Beliefs and practices
Hinduism comprises numerous sects or denominations. The denominations are roughly comparable to different religions. The main divisions in current Hinduism are Shaivism, Shaktism, Vaishnavism, and Smartism. These four denominations share rituals, beliefs, and traditions, but each denomination has a different philosophy on how to achieve life's ultimate goal (Atma-Gyan, self-realization).
The presence of different denominations and schools within Hinduism should not be viewed as a schism, as there was no original unity. On the contrary, there is at present no great animosity between the different "religions" which constitute Hinduism, and among Hindu followers as a whole, there is a strong belief that there are many paths leading to the One God or the Source, whatever one chooses to call that ultimate Truth. Whether Shiva is same as Vishnu or different from Vishnu, is a matter of dispute among adherents but now most keep their disputes private.
Instead, there is a healthy cross-pollination of ideas and logical debate that serves to refine each school's philosophy. It is not uncommon, or disallowed, for an individual to follow one school but take the point of view of another school for a certain issue.
The different Vaishnava schools (sampradayas) and the principle teachers (acharyas) connected with them are as follows:
- Rudra Sampradaya: principle acharya -Vallabhacharya
- Brahma Sampradaya associated with Vishnu, who is the para-brahma (Universal Creator), not to be confused with the other Brahma, who is the four-faced god in Hindu religion: principle acharya - Madhvacharya. Gaudiya Vaishnavism is associated with this sampradaya and is associated with Chaitanya Mahaprabhu, International Society for Krishna Consciousness belongs to this sampradaya.
- Srivaishnava Sampradaya associated with Laksmi: principle acharyas - Ramanujacharya,Vedanta Desikan, is the oldest Vaishnav sect in India. This sampraday was followed by Vyasa, Parasara, Bodhayana. The linage of Acharya is Lord Narayana, next Lakshmi and then Vishweksenar, Nammalwar, Nathamuni, Uyyakondar, Manakal Nambi, Alavandar, Periya Nambi, Ramanujacharya and finally Vedanta Desikan. This sampradaya eradicated the caste system in their temples and made Hinduism a secular religion.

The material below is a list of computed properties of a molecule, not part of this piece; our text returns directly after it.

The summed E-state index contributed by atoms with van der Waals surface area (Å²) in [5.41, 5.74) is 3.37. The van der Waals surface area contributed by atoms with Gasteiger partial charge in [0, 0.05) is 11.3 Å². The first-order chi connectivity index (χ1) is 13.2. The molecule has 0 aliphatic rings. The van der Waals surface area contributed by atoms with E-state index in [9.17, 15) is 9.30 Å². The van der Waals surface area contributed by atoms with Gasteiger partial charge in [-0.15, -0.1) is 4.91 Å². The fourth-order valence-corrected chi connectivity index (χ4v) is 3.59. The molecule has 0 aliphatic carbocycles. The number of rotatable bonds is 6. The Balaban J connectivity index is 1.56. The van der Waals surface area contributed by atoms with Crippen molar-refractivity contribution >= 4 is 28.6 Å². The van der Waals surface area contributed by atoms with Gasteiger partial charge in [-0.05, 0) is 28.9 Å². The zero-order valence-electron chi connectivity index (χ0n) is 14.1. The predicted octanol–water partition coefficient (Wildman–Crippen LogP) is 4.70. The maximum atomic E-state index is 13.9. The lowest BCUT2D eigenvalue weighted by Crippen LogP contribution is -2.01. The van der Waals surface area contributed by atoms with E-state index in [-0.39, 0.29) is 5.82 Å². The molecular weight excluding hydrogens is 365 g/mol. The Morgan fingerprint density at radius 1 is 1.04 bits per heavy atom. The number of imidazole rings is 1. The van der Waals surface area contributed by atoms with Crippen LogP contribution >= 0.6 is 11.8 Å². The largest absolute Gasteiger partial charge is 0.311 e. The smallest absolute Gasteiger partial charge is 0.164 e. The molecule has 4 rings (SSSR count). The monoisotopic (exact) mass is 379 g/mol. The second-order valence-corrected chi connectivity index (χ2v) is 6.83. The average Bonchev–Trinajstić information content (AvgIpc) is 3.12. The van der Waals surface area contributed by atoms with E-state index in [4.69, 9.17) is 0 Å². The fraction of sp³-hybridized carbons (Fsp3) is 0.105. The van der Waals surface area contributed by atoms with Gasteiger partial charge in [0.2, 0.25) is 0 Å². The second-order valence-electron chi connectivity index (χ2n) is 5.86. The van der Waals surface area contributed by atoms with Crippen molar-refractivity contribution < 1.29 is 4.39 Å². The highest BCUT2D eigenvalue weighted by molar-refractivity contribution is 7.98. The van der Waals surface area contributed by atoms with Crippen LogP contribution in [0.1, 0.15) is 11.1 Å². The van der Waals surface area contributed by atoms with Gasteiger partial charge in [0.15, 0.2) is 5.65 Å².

- Kumara Sampradaya is the tradition associated with Four Kumaras: principle acharya - Nimbarka, hence Nimbarka Sampradaya
- Vaikhanasa tradition: principle acharya - Vaikhanasa
- Swaminarayan Sampraday - This stems from the Sri Sampradaya
Shakta form was one of the oldest forms of Hindu religion (evidences even from Indus valley civilization), but with evolution of civilization and emergence of various doctrines, various other forms of Hindu philosophy emerged. Shaivism and Shakta forms are really inseparable, as is the description of Shiva and Shakti/Sati/Parvati. Vaishanvism has also its connections with Shakta philosophy as Goddess Durga herself is called Narayani.
Smarthas have free rein to choose whichever deity they wish to worship. They usually worship five deities (pancopasana) or panchadevata as personal formful manifestations of the impersonal Absolute, Brahman. Smarthas accept and worship the six manifestations of God, (Ganesha, Shiva, Shakti, Vishnu, Surya, and Skanda) and the choice of the nature of God is up to the individual worshiper since different manifestations of God are held to be equivalent. It is a liberal and eclectic sect.
- It is the Smarta view that dominates the view of Hinduism in the West as Smarta belief includes Advaita belief and the first Hindu saint, who significantly brought Hinduism to the west was Swami Vivekananda, an adherent of Advaita. Not till much later, gurus, such as A.C. Bhaktivedanta Swami Prabhupada, and others, brought a Vaishnavite perspective to the West. By contrast with Smarta/Advaita belief, Vaishnavism and Shaivism follows a singular concept of God, or panentheistic monotheism or panentheistic monism.
Prominent Smarta communities:
- In south India
- In Maharashtra
- Saraswat Brahmins
- Gaud Saraswat Brahmins (GSB's)
The medieval Bhakti movement has had a significant impact on the traditional denominations of Pauranic Hinduism, especially on Vaishnavism. The Alvars were Tamil poet saints of south India who lived between sixth and ninth centuries and espoused "emotional devotion" or bhakti to Visnu/Krishna in their songs of longing, ecstasy and service. Usually twelve Vaishnava saints, who, during the early medieval period of Tamil history, helped revive devotional Hinduism bhakti through their hymns of worship to Vishnu and his avatars. The collection of their hymns is known as Divya Prabhandham. The Bhakti literature that sprang from these Alvars has contributed to the establishment and sustenance of a culture that broke away from the ritual-oriented Vedic religion and rooted itself in devotion as the only path for salvation. In addition, they helped to make the Tamil religious life independent of knowledge of Sanskrit.  As part of the legacy of the Alvars, five Vaishnava philosophical traditions (sampradayas) has developed at the later stages.
In Southeast AsiaEdit
A sect of Balinese Hindus flourished on the nearby island of Java until the late 16th century, when a vast majority of its adherents converted to Islam. Theologically, it is closer to Śaivism than to other major sects of Hinduism.
The term "Agama Hindu Dharma" can also refer to the traditional practices in Kalimantan, Sumatra, Sulawesi and other places in Indonesia, where people have started to identify and accept their agamas as Hinduism.
19th to 20th century Hindu revivalist organizations include:
- Arya Samaj
- Brahmo Samaj
- Parisada Hindu Dharma
- Prarthana Samaj
- Ramakrishna Mission
- Sadharan Brahmo Samaj
- Sree Narayana Dharma Paripalana
- Swadhyay Movement
- Swaminarayan Sampraday
- Sathya Sai Organisation